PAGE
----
Emma Shankland, Victoria Park and Restoration
By its nature hand embroidery is both restrictive and enabling. At first sight it can resemble a brush stroke or the marks created by pen and ink but it doesn’t have the flexibility of speed that this kind of mark making allows. This has proven useful for someone who’s impulsive and lacks patience as the story is forced to emerge syllable by syllable. A novice to hand embroidery, the slow reveal has turned out to be an unexpected facilitator to freedom of expression and allowed a lack of inhibition that other materials prevented.
As healers of frayed fibres and accidental rips, needle and thread renew and reinvent, yet the physical act of stitching can be aggressive. For the objective of my work this is an important detail as in each piece the act of construction plays an essential role. The tug of the thread, uneven stitch and buckle of the fabric fragment all work together as equal communicators to convey and emphasise the final narrative.
These pieces have been chosen as they chronicle an instance in the journey of the Warrior Goddess. In the present she can’t exist as an archetype in isolation, she needs to multi task all aspects of life and spread her strengths in many directions. This is an exhausting role even for the most confident and sturdy warrior. As cycles occur new decisions arise causing periods of reflection within the environments and circumstances created. Letting her guard down for an instant the Goddess is seen in her most human and vulnerable state. Should she push through restrictions or give in to the extraneous and self imposed influences that hold her back.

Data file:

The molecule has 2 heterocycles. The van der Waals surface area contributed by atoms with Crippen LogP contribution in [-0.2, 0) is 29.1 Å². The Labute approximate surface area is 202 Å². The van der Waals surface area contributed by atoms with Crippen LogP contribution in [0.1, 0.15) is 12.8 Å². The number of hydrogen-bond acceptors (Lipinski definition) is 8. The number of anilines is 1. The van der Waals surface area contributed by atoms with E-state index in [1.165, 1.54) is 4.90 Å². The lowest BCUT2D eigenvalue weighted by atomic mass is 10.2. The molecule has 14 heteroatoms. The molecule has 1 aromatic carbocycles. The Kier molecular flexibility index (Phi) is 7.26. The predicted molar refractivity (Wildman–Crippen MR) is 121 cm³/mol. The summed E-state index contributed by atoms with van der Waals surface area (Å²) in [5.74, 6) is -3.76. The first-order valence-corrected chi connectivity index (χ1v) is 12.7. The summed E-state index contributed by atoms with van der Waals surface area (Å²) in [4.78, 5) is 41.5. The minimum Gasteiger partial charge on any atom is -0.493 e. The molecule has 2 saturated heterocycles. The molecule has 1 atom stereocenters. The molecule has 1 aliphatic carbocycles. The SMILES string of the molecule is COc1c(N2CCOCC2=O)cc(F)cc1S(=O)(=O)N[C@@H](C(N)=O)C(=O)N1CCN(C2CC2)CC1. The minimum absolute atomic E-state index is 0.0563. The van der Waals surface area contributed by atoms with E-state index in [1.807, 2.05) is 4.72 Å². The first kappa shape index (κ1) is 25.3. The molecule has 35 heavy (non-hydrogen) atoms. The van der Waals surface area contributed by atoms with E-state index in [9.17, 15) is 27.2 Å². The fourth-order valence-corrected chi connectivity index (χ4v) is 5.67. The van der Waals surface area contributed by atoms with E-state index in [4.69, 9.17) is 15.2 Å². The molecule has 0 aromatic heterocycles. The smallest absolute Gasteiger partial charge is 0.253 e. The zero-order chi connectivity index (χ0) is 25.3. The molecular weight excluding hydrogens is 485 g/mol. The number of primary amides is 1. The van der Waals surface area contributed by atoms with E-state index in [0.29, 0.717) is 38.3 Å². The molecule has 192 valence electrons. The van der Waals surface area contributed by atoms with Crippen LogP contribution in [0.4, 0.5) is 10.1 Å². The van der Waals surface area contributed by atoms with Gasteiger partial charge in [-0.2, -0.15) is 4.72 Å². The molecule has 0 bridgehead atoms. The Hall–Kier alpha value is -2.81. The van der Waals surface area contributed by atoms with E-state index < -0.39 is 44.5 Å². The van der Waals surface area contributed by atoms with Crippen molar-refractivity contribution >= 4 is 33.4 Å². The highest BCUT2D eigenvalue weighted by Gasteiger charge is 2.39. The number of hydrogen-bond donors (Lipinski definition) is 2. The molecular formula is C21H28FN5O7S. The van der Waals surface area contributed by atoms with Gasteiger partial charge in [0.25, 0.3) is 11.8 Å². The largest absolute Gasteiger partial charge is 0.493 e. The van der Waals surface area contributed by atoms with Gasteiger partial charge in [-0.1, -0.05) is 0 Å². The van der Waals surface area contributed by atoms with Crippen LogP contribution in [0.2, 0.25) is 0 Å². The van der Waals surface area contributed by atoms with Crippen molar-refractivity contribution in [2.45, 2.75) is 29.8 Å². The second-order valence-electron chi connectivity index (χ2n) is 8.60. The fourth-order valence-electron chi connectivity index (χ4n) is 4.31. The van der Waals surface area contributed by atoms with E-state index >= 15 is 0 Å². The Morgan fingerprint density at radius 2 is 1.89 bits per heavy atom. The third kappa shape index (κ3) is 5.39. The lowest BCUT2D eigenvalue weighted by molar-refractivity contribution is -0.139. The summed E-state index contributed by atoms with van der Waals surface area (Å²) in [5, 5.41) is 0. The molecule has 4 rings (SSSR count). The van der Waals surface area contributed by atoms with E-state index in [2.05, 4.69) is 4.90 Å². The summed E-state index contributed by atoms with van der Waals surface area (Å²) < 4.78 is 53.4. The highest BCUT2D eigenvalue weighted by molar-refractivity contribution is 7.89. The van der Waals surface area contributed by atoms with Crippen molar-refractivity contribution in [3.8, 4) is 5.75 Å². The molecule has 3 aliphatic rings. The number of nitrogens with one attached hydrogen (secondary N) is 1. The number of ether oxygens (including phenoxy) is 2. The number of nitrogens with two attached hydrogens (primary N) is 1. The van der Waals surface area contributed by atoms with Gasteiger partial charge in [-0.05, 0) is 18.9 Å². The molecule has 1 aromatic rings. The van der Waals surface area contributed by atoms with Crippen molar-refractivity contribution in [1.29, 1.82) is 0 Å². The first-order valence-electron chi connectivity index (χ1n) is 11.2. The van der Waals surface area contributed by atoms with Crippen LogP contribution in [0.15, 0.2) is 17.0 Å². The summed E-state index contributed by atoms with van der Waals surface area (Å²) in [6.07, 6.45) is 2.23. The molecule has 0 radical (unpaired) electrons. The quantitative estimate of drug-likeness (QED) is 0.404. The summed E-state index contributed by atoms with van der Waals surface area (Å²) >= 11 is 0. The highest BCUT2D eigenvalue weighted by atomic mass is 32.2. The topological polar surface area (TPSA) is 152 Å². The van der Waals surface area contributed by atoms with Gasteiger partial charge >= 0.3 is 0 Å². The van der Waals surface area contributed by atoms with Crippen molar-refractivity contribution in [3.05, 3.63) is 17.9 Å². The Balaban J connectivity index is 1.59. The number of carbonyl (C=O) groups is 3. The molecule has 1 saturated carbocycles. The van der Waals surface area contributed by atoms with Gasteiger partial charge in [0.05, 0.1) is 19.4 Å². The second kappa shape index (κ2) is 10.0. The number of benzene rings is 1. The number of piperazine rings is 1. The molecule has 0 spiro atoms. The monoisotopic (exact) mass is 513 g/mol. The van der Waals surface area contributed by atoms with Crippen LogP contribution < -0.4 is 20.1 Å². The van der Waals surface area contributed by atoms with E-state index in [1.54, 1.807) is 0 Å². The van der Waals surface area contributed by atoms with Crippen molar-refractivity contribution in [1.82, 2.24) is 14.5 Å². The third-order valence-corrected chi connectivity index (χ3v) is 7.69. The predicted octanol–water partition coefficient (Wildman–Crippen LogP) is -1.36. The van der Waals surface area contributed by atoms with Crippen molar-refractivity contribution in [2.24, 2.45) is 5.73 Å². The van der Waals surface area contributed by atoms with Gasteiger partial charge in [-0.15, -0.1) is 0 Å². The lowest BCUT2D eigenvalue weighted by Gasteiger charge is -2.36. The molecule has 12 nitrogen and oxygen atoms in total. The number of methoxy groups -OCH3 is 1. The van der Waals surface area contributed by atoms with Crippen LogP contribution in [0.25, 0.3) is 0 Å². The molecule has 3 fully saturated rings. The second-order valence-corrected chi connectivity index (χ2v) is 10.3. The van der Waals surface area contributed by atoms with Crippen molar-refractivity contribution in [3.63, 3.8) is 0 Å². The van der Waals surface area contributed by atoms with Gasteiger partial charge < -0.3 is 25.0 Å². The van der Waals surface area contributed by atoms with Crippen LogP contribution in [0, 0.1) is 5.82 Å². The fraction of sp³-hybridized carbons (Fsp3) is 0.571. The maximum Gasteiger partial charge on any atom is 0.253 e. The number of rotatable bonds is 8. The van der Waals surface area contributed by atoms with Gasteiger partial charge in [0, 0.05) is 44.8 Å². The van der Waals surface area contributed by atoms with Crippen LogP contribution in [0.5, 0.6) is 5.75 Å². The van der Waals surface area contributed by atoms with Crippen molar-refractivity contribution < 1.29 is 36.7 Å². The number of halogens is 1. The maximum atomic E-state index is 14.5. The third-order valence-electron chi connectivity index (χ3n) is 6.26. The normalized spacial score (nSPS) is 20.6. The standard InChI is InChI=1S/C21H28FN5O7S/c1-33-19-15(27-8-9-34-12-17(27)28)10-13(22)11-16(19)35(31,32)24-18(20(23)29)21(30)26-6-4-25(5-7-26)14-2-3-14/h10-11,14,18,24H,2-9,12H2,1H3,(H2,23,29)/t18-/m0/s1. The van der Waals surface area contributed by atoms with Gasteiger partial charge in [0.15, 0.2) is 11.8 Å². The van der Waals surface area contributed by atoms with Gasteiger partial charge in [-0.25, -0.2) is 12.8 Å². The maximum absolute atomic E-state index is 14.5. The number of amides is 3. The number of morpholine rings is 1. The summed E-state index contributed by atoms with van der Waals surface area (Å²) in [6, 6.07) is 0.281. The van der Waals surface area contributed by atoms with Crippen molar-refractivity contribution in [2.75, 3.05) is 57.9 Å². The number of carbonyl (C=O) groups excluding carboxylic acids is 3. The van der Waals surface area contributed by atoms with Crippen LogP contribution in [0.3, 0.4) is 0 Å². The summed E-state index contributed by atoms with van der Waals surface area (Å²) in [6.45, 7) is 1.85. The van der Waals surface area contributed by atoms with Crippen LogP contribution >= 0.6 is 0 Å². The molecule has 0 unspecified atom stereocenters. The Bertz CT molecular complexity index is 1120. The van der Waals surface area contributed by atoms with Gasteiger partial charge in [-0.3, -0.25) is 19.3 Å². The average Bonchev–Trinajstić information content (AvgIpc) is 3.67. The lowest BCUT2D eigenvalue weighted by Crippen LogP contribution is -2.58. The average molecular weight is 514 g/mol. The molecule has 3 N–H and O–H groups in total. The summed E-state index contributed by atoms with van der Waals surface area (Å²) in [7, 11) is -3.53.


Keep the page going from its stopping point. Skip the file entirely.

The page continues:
Living for a time suspended between activity and stillness, the Goddess is shown weighing her decisions carefully. External pressures that hinder movement are realised in both real and fanciful forms, objects and landscapes, recognising that concrete and imagined forces can be as crippling as each other. In this way the voice of the Goddess reflects a multitude of women who’ve stood before a challenge and struggled to take the assertive measures needed to resolve it and change her course.
None of the narratives in the work have a definitive meaning. The viewer sees what they want to see and develops their own back story and judgement according to their own experiences. This allows the viewer to expand the narrative beyond the imagery and ask ‘what if?’, ‘what next?’ and emphasises the ambiguity of the journey that led to this point. The borders of the pieces also aid this enquiry by extending threads and reaching towards untold pathways, recognising that once the next step has been taken there’ll be another decision to make, another challenge to confront, and another story to create.
Victoria Park, textile art, stitch 38 x 34cm uf €490 + 10% IVA
Restoration, textile art, stitch 32 x 26cm uf €490 + 10% IVA